With age, most people develop health conditions and concerns. But is high blood pressure inevitable with time? Find out the connection and how to lower the risk.
- According to researchers, high blood pressure is more common in the elderly, but you can lower the risk with specific measures.
- There are no apparent symptoms of high blood pressure; therefore, it tends to go undiagnosed.
- You can avoid high blood pressure entirely with regular exercise, nutrition support, supplements, and other lifestyle adaptations.
As you become older, nearly all adults experience health issues. So it is no surprise that since high blood pressure affects about half of all American adults, the risk of getting it increases with age.
As per the American Heart Association, individuals have a 69 to 86% chance of developing hypertension from age 20 to 85. This prevalence gradually increases over time as 13% of women between 20 and 34, but by their mid-70s, this is up to nearly 86%.
Over the same period, males see a similar upward trend from around 26% to 80%.
According to Dr. Sandra Taler at the Mayo Clinic:
“Preventing damage is possible by keeping blood pressure well controlled. If you ignore it, that’s when there’s a much higher risk of complications.”
In addition to weakening bones and contributing to erectile dysfunction, hypertension increases your risk of vision loss, dementia, kidney, and circulation problems.
The Research on High Blood Pressure in Old Age
According to JAMA Cardiology, researchers examined blood pressure patterns in the average lifestyle of 32,000 people between the age of 5 and 98. It was found that gender differences are often blamed for age-related high blood pressure.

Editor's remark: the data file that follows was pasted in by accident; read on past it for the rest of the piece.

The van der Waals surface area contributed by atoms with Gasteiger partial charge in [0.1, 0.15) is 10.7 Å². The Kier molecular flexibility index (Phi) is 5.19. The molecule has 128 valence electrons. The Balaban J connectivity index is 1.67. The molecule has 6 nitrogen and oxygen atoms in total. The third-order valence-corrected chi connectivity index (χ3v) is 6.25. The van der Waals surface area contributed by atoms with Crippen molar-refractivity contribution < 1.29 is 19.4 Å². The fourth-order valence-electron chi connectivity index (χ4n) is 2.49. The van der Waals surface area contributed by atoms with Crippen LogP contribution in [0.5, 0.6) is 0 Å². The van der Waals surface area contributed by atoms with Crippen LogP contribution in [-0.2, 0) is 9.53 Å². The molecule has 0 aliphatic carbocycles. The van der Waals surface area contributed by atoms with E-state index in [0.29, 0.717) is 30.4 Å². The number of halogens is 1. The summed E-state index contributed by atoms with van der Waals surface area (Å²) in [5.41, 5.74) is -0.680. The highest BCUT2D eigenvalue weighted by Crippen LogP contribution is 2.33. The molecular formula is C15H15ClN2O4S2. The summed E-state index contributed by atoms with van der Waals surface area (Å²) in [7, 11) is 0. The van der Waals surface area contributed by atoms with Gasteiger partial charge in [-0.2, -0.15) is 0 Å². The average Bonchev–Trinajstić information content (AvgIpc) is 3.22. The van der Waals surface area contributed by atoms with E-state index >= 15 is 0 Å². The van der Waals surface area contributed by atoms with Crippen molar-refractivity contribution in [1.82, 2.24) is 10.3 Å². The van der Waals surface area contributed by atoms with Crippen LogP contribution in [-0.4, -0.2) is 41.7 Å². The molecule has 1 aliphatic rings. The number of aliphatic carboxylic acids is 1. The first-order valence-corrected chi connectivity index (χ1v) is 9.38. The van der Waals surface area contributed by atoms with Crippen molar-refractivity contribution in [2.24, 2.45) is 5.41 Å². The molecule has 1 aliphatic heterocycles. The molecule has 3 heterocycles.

This is because women’s blood pressure increased more rapidly in their 30s, continuing throughout their life. However, in terms of cardiovascular disease onset, women lag.
According to the study, premenstrual blood pressure fluctuations might contribute to this. After menopause, a woman’s chance of developing high blood pressure and heart disease rises due to hormonal shifts.
With the help of supplements to lower blood pressure, an effective medication regime, and an active lifestyle, you can reduce the chance of developing, whether male or female.
But how does aging affect blood pressure?
Changes in the vascular system are a natural consequence of aging because of decreased elastic tissue. Consequently, your arteries stiffen and become less compliant, leading to a rise in blood pressure.
To be specific, age is associated with an increase in systolic pressure but a decrease in diastolic pressure. This is also true for those with high blood pressure, even if they haven’t experienced symptoms.
But there’s more to it than your age. Genetics, lifestyle, medication, and other existing health conditions contribute to high blood pressure in elders. Kidney disease, sleep apnea, alcohol consumption, obesity, lack of sleep, and smoking cause hypertension.
Likewise, while the human body needs salt, consuming too much of it elevates blood pressure. According to the American Heart Association, adults should consume fewer than 2.3 grams of sodium daily.
The Bottom Line
Despite intensive study, why blood pressure rises with aging remains a mystery.
Although some degree of increase is inevitable with age, the risk can be reduced by adopting the same healthy habits as younger individuals, such as eating a low-fat diet, engaging in regular exercise, and taking medications as prescribed.
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